Hooray for freebies! The lovely people at Hogs Back in Surrey have been keeping FedEx busy and my beer fridge full with their wares. Before it burst at the seams I figured I'd better get to work clearing them.
I was still thirsty at the end, though, so opened a TEA. Can't say I'm a fan of the use of the word "traditional" on beer labels generally, and "Traditional English Ale" is more meaningless than most. Still, a 4.2% ABV loose-bubbled brown bitter. What's not to like? Well, there's really not a whole lot to it. Virtually no aroma, and no crispness or tannic notes. I get a little hint of caramel at the end, and as it warms this turns a little more complex to slightly tart red berries, but overall there's not enough here to hold my attention. For "traditional" read "boring", I'm afraid.
They also sent me a couple of the new season winter beers. Rip Snorter is the strong one, all of 5% ABV and a lovely shade of dark amber -- clear, of course, due to the brewery's open committment to brewery conditioning. The carbonation is low once again and that lets the heavy warming malt through. It's not any way boozy or hot, however: more ripe and full like squashy strawberries or country wine. There's a solid kick of bitterness at the front and a dry finish that does wonders for its balance and drinkability. I can see this really coming into its own when the nights draw in, and at that strength there's no need to stop at one.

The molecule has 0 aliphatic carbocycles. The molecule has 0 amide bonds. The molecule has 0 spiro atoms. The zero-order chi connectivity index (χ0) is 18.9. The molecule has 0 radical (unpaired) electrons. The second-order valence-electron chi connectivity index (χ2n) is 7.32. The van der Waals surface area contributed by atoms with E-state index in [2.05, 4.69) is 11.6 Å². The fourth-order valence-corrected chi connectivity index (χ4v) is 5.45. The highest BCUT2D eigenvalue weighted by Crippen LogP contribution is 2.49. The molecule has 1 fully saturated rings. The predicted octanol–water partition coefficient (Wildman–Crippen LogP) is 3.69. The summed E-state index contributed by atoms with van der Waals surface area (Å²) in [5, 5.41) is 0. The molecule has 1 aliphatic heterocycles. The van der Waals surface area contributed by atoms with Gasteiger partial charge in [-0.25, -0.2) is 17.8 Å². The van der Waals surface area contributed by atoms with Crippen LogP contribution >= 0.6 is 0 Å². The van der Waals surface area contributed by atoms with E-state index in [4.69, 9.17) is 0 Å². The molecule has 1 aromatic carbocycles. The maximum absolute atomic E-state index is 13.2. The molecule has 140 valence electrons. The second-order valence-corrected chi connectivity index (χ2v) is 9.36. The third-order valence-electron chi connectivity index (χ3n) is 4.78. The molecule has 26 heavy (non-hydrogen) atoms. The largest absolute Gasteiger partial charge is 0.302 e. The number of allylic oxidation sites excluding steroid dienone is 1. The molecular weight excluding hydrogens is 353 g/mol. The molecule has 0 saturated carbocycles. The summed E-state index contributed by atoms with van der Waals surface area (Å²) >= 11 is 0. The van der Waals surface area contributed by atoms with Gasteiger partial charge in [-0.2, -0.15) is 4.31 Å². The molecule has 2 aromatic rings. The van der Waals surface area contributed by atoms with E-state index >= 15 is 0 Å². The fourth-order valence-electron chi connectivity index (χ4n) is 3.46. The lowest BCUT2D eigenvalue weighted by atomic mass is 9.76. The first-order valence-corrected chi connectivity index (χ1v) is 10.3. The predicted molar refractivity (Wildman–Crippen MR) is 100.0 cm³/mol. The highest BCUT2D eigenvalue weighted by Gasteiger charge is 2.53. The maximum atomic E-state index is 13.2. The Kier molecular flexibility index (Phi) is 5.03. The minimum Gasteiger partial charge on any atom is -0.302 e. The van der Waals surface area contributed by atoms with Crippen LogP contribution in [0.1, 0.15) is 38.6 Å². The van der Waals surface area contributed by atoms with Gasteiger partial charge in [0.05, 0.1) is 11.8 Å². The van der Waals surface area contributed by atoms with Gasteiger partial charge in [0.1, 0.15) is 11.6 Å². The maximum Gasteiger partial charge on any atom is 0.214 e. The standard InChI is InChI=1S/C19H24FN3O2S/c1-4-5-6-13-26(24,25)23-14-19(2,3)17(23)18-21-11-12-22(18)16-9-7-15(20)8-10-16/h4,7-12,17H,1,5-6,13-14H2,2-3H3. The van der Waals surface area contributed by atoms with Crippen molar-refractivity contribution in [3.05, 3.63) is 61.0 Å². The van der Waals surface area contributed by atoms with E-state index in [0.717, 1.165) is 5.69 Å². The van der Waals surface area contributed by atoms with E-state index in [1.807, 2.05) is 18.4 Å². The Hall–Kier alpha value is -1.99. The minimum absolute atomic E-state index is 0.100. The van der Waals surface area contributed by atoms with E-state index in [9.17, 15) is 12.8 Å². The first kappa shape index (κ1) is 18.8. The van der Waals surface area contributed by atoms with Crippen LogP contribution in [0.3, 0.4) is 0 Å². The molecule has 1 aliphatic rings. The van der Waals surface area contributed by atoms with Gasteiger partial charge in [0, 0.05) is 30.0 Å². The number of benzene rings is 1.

Impressed by Rip Snorter, I was more sceptical about the full-on Christmas ale Advent. Only 4.4% ABV? That can't be good. It looks the part at least: dark red, shading to brown and it tastes... surprisingly nice, actually. It has a lot of the coffee and milk chocolate character of a brown-malt-laden porter, but adds in some subtly Christmassy spice as well (without the addition of actual spices, I think. It's not one of those beers). While definitely not as wintery and warming as the Rip Snorter, it's tasty, easy-going and sessionable. I imagine it would be great with Christmas pudding without being too filling. But perhaps it's just a bit early for thoughts like that.
Some lovely new additions there to the bottled English ales on sale in Ireland (available in all good etc etc). Thanks to John at Hogs Back for sending them over. Particular kudos for the way they've set their carbonation: this sort of light and loose sparkle should be an example to other brewers of how to do bottled ale well.